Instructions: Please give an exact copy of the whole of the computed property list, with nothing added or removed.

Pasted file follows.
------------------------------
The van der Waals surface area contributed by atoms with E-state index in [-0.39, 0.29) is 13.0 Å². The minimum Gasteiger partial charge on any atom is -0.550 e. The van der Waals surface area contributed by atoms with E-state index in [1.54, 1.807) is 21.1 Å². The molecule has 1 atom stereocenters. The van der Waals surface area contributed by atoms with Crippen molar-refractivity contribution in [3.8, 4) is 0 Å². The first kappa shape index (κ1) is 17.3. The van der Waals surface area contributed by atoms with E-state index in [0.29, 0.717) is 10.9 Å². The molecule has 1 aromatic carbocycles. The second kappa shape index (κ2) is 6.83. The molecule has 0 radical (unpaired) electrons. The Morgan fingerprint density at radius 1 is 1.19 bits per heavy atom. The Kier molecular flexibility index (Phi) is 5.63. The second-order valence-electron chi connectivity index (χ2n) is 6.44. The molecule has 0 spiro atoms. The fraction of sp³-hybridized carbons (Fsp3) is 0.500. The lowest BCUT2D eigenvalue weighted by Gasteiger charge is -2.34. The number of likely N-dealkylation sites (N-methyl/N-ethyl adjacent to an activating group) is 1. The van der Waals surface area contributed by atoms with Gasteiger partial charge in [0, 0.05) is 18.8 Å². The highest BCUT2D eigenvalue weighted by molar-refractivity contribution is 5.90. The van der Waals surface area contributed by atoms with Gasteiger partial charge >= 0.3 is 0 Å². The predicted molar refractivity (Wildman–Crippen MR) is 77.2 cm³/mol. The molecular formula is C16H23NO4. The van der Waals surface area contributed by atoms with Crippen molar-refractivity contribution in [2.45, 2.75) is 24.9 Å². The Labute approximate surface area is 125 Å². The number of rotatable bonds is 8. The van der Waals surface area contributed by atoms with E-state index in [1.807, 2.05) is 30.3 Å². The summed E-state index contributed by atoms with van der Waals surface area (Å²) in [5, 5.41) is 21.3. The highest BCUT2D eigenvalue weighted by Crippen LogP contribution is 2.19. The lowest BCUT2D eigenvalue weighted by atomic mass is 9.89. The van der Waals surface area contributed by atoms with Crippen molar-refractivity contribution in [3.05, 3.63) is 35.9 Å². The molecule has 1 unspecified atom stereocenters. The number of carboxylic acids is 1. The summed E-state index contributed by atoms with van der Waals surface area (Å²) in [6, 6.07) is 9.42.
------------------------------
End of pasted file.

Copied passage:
The van der Waals surface area contributed by atoms with E-state index in [-0.39, 0.29) is 13.0 Å². The minimum Gasteiger partial charge on any atom is -0.550 e. The van der Waals surface area contributed by atoms with E-state index in [1.54, 1.807) is 21.1 Å². The molecule has 1 atom stereocenters. The van der Waals surface area contributed by atoms with Crippen molar-refractivity contribution in [3.8, 4) is 0 Å². The first kappa shape index (κ1) is 17.3. The van der Waals surface area contributed by atoms with E-state index in [0.29, 0.717) is 10.9 Å². The molecule has 1 aromatic carbocycles. The second kappa shape index (κ2) is 6.83. The molecule has 0 radical (unpaired) electrons. The Morgan fingerprint density at radius 1 is 1.19 bits per heavy atom. The Kier molecular flexibility index (Phi) is 5.63. The second-order valence-electron chi connectivity index (χ2n) is 6.44. The molecule has 0 spiro atoms. The fraction of sp³-hybridized carbons (Fsp3) is 0.500. The lowest BCUT2D eigenvalue weighted by Gasteiger charge is -2.34. The number of likely N-dealkylation sites (N-methyl/N-ethyl adjacent to an activating group) is 1. The van der Waals surface area contributed by atoms with Gasteiger partial charge in [0, 0.05) is 18.8 Å². The highest BCUT2D eigenvalue weighted by molar-refractivity contribution is 5.90. The van der Waals surface area contributed by atoms with Gasteiger partial charge >= 0.3 is 0 Å². The predicted molar refractivity (Wildman–Crippen MR) is 77.2 cm³/mol. The molecular formula is C16H23NO4. The van der Waals surface area contributed by atoms with Crippen molar-refractivity contribution in [2.45, 2.75) is 24.9 Å². The Labute approximate surface area is 125 Å². The number of rotatable bonds is 8. The van der Waals surface area contributed by atoms with E-state index in [1.807, 2.05) is 30.3 Å². The summed E-state index contributed by atoms with van der Waals surface area (Å²) in [5, 5.41) is 21.3. The highest BCUT2D eigenvalue weighted by Crippen LogP contribution is 2.19. The lowest BCUT2D eigenvalue weighted by atomic mass is 9.89. The van der Waals surface area contributed by atoms with Crippen molar-refractivity contribution in [3.05, 3.63) is 35.9 Å². The molecule has 1 unspecified atom stereocenters. The number of carboxylic acids is 1. The summed E-state index contributed by atoms with van der Waals surface area (Å²) in [6, 6.07) is 9.42.